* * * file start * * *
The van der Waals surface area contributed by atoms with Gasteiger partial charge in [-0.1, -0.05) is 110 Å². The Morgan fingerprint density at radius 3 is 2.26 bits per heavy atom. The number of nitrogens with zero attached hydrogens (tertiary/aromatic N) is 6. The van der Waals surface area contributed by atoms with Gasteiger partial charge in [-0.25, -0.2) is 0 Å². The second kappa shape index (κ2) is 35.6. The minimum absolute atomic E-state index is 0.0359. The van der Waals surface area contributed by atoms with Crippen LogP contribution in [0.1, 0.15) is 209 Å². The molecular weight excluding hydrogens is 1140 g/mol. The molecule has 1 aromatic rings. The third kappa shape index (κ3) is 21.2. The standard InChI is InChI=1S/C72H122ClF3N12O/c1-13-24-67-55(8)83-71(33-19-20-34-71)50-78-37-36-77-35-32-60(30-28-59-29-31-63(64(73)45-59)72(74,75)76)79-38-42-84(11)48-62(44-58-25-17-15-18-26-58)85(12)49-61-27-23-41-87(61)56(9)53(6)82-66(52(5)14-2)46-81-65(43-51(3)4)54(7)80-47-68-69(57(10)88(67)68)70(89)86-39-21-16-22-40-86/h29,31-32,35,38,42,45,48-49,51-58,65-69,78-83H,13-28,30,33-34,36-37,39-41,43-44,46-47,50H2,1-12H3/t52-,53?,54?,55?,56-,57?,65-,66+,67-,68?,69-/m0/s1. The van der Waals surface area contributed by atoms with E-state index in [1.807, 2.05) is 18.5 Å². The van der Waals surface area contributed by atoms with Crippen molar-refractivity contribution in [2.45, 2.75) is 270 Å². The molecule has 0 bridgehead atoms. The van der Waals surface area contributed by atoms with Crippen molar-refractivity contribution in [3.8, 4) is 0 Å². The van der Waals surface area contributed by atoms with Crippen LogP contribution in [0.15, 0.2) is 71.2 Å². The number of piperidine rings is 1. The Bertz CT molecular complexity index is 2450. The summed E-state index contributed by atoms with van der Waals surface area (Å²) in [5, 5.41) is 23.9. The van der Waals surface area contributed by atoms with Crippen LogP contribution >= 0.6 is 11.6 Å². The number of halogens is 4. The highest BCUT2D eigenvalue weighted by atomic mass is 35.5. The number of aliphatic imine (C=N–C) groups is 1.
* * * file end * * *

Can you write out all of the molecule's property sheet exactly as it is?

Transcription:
The van der Waals surface area contributed by atoms with Gasteiger partial charge in [-0.1, -0.05) is 110 Å². The Morgan fingerprint density at radius 3 is 2.26 bits per heavy atom. The number of nitrogens with zero attached hydrogens (tertiary/aromatic N) is 6. The van der Waals surface area contributed by atoms with Gasteiger partial charge in [-0.25, -0.2) is 0 Å². The second kappa shape index (κ2) is 35.6. The minimum absolute atomic E-state index is 0.0359. The van der Waals surface area contributed by atoms with Crippen LogP contribution in [0.1, 0.15) is 209 Å². The molecular weight excluding hydrogens is 1140 g/mol. The molecule has 1 aromatic rings. The third kappa shape index (κ3) is 21.2. The standard InChI is InChI=1S/C72H122ClF3N12O/c1-13-24-67-55(8)83-71(33-19-20-34-71)50-78-37-36-77-35-32-60(30-28-59-29-31-63(64(73)45-59)72(74,75)76)79-38-42-84(11)48-62(44-58-25-17-15-18-26-58)85(12)49-61-27-23-41-87(61)56(9)53(6)82-66(52(5)14-2)46-81-65(43-51(3)4)54(7)80-47-68-69(57(10)88(67)68)70(89)86-39-21-16-22-40-86/h29,31-32,35,38,42,45,48-49,51-58,65-69,78-83H,13-28,30,33-34,36-37,39-41,43-44,46-47,50H2,1-12H3/t52-,53?,54?,55?,56-,57?,65-,66+,67-,68?,69-/m0/s1. The van der Waals surface area contributed by atoms with E-state index in [1.807, 2.05) is 18.5 Å². The van der Waals surface area contributed by atoms with Crippen molar-refractivity contribution in [2.45, 2.75) is 270 Å². The molecule has 0 bridgehead atoms. The van der Waals surface area contributed by atoms with Crippen molar-refractivity contribution in [3.8, 4) is 0 Å². The van der Waals surface area contributed by atoms with Crippen LogP contribution in [0.15, 0.2) is 71.2 Å². The number of piperidine rings is 1. The Bertz CT molecular complexity index is 2450. The summed E-state index contributed by atoms with van der Waals surface area (Å²) in [5, 5.41) is 23.9. The van der Waals surface area contributed by atoms with Crippen LogP contribution >= 0.6 is 11.6 Å². The number of halogens is 4. The highest BCUT2D eigenvalue weighted by atomic mass is 35.5. The number of aliphatic imine (C=N–C) groups is 1.